Pelvic Examination

Pelvic Examination

 

Why might I have to have a pelvic examination?

Examination of a woman’s external and internal genital organs may be necessary for a number of reasons. These include:

Tests, such as the cervical (Pap smear) or a vaginal swab to diagnose infection, may be taken at the time of pelvic examination.

What happens during a pelvic examination?

The examination is usually carried out with the woman lying on her back with her knees bent. While it may be slightly uncomfortable, it should not be painful. Many women feel embarrassed during a pelvic examination and it may help to discuss this with your doctor. You may also find it helpful if the doctor explains precisely what she/he is going to do.

Your doctor will wear gloves to examine your vulva area (the external and visible part of your genital organs.

A speculum may be inserted to allow the doctor to see the cervix and the vagina. You will feel some pressure when the speculum is inserted, but if you feel tenderness or pain, let your doctor know so that he/she can adjust the speculum, to make you feel more comfortable. The speculum holds open the walls of the vagina so that the cervix can be viewed.

A cervical (Pap) smear may be taken at this time. This involves taking cells from the cervix and vagina with a small flat stick or a small cervical brush. The cells will be smeared on a glass slide and sent to a laboratory for analysis.

A sample of fluid from the vagina or cervix may be taken with a cotton swab. This will be sent to the laboratory for analysis if infection is suspected.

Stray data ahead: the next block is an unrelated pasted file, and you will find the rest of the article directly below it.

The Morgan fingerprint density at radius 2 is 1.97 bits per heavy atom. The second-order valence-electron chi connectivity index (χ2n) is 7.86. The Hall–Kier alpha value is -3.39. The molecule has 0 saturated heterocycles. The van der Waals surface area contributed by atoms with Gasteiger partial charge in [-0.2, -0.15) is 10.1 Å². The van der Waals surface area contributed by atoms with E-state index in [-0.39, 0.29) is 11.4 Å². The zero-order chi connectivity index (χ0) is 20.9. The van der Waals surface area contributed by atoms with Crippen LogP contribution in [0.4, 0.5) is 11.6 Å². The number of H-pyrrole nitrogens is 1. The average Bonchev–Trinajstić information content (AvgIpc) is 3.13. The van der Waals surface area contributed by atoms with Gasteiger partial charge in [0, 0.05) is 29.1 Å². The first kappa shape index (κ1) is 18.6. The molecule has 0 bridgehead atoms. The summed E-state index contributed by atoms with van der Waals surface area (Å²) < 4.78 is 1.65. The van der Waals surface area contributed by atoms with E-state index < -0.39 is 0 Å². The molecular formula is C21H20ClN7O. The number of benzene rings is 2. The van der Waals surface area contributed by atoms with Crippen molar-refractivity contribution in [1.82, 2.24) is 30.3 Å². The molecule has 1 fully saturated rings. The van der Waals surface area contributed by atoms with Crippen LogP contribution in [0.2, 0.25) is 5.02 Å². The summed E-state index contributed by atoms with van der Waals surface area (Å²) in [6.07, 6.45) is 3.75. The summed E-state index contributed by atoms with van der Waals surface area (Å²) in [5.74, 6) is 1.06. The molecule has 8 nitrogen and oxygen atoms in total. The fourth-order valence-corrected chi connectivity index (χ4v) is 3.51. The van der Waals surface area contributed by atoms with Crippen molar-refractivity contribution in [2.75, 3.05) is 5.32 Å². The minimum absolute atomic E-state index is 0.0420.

After gradually removing the speculum, your doctor will carry out an examination, also referred to as a bimanual examination because both hands are used — one internally and one externally on the abdomen. This means that the doctor will insert two gloved fingers into the vagina and place the other hand on your abdomen, applying slight pressure. This examination will detect any growths, abnormalities, swellings, or areas of tenderness in the pelvic area. The doctor can examine the cervix (neck of the womb), evaluate the size and position of the womb and can estimate the muscle tone within the vagina. She/he will be able to examine for enlargement of your fallopian tubes and ovaries by pressing on your lower abdomen with the other hand.

The entire pelvic examination takes only a few minutes. If your usual doctor is male, and you would prefer this procedure to be carried out by a female, let him know. This can usually be arranged without any difficulty.

 

 

 

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